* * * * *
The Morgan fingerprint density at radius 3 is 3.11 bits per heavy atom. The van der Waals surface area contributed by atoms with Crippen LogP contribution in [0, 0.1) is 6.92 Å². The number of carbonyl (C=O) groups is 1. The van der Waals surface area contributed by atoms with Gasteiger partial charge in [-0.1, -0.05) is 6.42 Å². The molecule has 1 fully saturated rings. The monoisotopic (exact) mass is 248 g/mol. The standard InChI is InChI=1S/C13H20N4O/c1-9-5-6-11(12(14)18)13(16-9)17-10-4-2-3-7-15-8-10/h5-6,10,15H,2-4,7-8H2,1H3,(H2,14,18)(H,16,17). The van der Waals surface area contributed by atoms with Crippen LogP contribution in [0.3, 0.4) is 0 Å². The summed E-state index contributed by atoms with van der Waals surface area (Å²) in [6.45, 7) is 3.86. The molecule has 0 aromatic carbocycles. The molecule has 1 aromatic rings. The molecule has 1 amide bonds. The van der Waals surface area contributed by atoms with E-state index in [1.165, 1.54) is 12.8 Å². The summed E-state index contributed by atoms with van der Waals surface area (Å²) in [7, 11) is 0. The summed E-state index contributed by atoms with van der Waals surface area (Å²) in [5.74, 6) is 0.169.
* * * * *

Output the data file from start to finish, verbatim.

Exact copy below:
The Morgan fingerprint density at radius 3 is 3.11 bits per heavy atom. The van der Waals surface area contributed by atoms with Crippen LogP contribution in [0, 0.1) is 6.92 Å². The number of carbonyl (C=O) groups is 1. The van der Waals surface area contributed by atoms with Gasteiger partial charge in [-0.1, -0.05) is 6.42 Å². The molecule has 1 fully saturated rings. The monoisotopic (exact) mass is 248 g/mol. The standard InChI is InChI=1S/C13H20N4O/c1-9-5-6-11(12(14)18)13(16-9)17-10-4-2-3-7-15-8-10/h5-6,10,15H,2-4,7-8H2,1H3,(H2,14,18)(H,16,17). The van der Waals surface area contributed by atoms with Crippen LogP contribution in [0.3, 0.4) is 0 Å². The summed E-state index contributed by atoms with van der Waals surface area (Å²) in [6.45, 7) is 3.86. The molecule has 0 aromatic carbocycles. The molecule has 1 aromatic rings. The molecule has 1 amide bonds. The van der Waals surface area contributed by atoms with E-state index in [1.165, 1.54) is 12.8 Å². The summed E-state index contributed by atoms with van der Waals surface area (Å²) in [7, 11) is 0. The summed E-state index contributed by atoms with van der Waals surface area (Å²) in [5.74, 6) is 0.169.